Phaidon Defines DesignReena Jana
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There are best-selling products that dominate their market niches for months or years -– the iPod, say, or the Razr. And then there are the design classics: enduring products, gadgets, and objects that never seem to see sales dwindle or manufacturing slow down -- for centuries. Think of the barrel-shaped police whistle, for instance, on the market and building revenues for Acme Whistle Co. since 1883.
A new three-volume book, Phaidon Design Classics, features 999 examples of everyday things that embody the winning combination of elegant form and ease of use. What exactly makes that winning combination?
According to the book's editors, a timeless object "is innovative in its use of new material, or unites technological advances with beautiful design. It is characterized by simplicity, balance, and purity of form and has remained largely unchanged since its creation."
Some items chosen for inclusion in the tome are iconic and immediately recognizable as sexy design. These include, unsurprisingly, a crop of Apple (APL) products -- the first Macintosh, the iPod, and the iMac G5. Others are sleek status symbols like the Porsche 356A Speedster. And others might seem utterly mundane, like Kikkoman's soy sauce bottle. Yet the bottle, with its hand-friendly shape and carefully calibrated spout, has been in use since 1961. It has long served as a distinct symbol of the Kikkoman brand.
Recently, BusinessWeek Online's Reena Jana spoke with Phaidon Press editorial director Emilia Terragni, to discuss how and why manufacturers and consumers benefit from excellent design. An edited excerpt of their conversation follows.
How did you come up with an authoritative definition of classic design?
Many of us think we know what a design classic is. There are the usual suspects, like the safety pin. So the list was largely self-selected, meaning the designs just naturally came to mind. The safety pin is such a great example. Designed in 1849 by Walter Hunt, it's never been out of production. So we looked at objects like this and then we tried to figure out what that "great design" meant by listing its characteristics.
Our final list, to our surprise, included objects that had nothing to do with fashion or taste. And it's not a question of beauty. What great design consistently means is simplicity and clear form. What this means is that people are more keen to buy things that are more simple and less intrusive.
Why did you start with an object from the 17th century -- a pair of Chinese scissors?
We had no plan to start in 1600s. Originally we thought we'd start around 1900, the Industrial Age, when objects were starting to become mass-produced or were conceived from the beginning as appropriate for mass production. We actually didn't know that the design of today's everyday household scissors dated back to 17th-century China. Then we researched scissors, and found out that they did. What's fascinating is that the scissors illustrate how important simplicity is in terms of design. The scissors also illustrate that good design doesn't have to be completely high-tech or industrial.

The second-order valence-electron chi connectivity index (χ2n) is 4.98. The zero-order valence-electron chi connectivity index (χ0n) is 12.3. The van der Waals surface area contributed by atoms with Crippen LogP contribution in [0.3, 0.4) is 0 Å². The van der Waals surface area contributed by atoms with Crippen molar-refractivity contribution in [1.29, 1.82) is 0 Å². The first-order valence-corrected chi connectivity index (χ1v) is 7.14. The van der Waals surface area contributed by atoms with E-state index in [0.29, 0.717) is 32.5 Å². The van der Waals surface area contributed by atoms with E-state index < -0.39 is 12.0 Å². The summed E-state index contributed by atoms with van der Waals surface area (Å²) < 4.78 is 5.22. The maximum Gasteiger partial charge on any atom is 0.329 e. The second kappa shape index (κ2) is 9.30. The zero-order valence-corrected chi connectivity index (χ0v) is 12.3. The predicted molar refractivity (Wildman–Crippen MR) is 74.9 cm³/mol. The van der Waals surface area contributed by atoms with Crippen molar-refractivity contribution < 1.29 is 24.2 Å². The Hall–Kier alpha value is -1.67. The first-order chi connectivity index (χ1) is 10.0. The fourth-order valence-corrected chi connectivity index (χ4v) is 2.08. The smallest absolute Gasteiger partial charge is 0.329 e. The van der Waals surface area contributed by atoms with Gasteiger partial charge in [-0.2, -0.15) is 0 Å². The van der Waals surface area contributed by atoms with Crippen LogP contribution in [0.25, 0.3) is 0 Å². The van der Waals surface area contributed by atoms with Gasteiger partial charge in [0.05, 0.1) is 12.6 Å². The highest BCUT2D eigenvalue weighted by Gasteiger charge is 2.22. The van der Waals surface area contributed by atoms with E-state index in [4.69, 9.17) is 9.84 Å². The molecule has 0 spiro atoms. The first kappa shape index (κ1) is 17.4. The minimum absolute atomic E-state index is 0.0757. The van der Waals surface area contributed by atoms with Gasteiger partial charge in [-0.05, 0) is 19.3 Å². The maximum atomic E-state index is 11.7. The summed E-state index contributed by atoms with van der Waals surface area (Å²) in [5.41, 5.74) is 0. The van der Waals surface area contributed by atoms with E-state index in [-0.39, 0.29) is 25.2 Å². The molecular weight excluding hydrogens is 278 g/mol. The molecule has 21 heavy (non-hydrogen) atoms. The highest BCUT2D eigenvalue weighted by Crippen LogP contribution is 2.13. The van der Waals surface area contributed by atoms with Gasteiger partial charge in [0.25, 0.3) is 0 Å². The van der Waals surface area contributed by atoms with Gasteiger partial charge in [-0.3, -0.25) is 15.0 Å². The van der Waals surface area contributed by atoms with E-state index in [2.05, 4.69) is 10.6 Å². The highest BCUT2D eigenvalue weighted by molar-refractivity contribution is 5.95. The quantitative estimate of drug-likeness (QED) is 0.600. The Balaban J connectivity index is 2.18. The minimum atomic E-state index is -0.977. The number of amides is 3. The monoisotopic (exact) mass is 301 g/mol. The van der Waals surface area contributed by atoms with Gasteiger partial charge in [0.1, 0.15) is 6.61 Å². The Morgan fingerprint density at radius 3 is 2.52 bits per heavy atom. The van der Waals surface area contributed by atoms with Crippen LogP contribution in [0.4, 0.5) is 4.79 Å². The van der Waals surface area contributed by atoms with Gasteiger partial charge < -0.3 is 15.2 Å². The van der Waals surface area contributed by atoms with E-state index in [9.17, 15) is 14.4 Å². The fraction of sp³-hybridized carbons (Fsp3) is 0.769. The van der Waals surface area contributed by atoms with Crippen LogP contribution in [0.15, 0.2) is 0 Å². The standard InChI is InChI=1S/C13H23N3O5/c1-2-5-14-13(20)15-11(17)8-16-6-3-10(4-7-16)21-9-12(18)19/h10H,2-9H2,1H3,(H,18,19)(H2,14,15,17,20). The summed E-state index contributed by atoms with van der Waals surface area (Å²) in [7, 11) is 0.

There are a number of objects designed by "anonymous." Is there any significance to including objects by no-name designers in the history of classic design?
Absolutely. Design sometimes isn't the result of one mind. Many objects are the result of many people improving and improving a design until they reach the point at which the object doesn't need to change. It's not fair to give credit to the last person who refined a design. Our inclusion of anonymous designs, we hope, emphasizes the teamwork needed to create a great design.
Why is it important to consider the production process when looking at a design classic? A lot of people assume great design is all about style and user-friendliness.
Sometimes people think design is an easy exercise. They say "designers make a sketch and then take it to production." But design is very complex. It's about teamwork, and also about the role of the manufacturer. So we felt it was necessary to show different aspects of the long process often involved in creating something very simple. We hope that looking at drawings and molds, the behind-the-scenes material, might give readers an idea of how fascinating design is. And the process really tells the story of the object, from start to finish, from idea to thing.
Do you believe that businesses can look to this book to help prompt their R&D departments to come up with the next iPod?
Companies right now clearly would like to make more design classics. But perhaps they should really care more about good design. They could examine how to make life easier and better via design. If this set of books will inspire more design-classics-to-be, though, that would be fantastic.
The book also seems like a good shopping guide for collectors looking to invest in valuable design objects.
It's an ideal shopping list. But it's also a history of taste. If you read the book in a strictly chronological way, you start to see how people's needs and wants changed. You can see how tech-inspired designers and consumers were in 1920s and 30s, and then how things changed before and after the world wars, for example.
Why include only 999 classic examples of design and not 1,000? Does the number 999 imply that there's always room for more?
The 999 makes it clear that we are not offering a final number. Also, 999 is very nice and neat. We wanted to make sure that the three volumes would each have same weight; there wouldn't be one volume that was slightly bigger than the others. Overall, we wanted to present a very neat design for a book about design.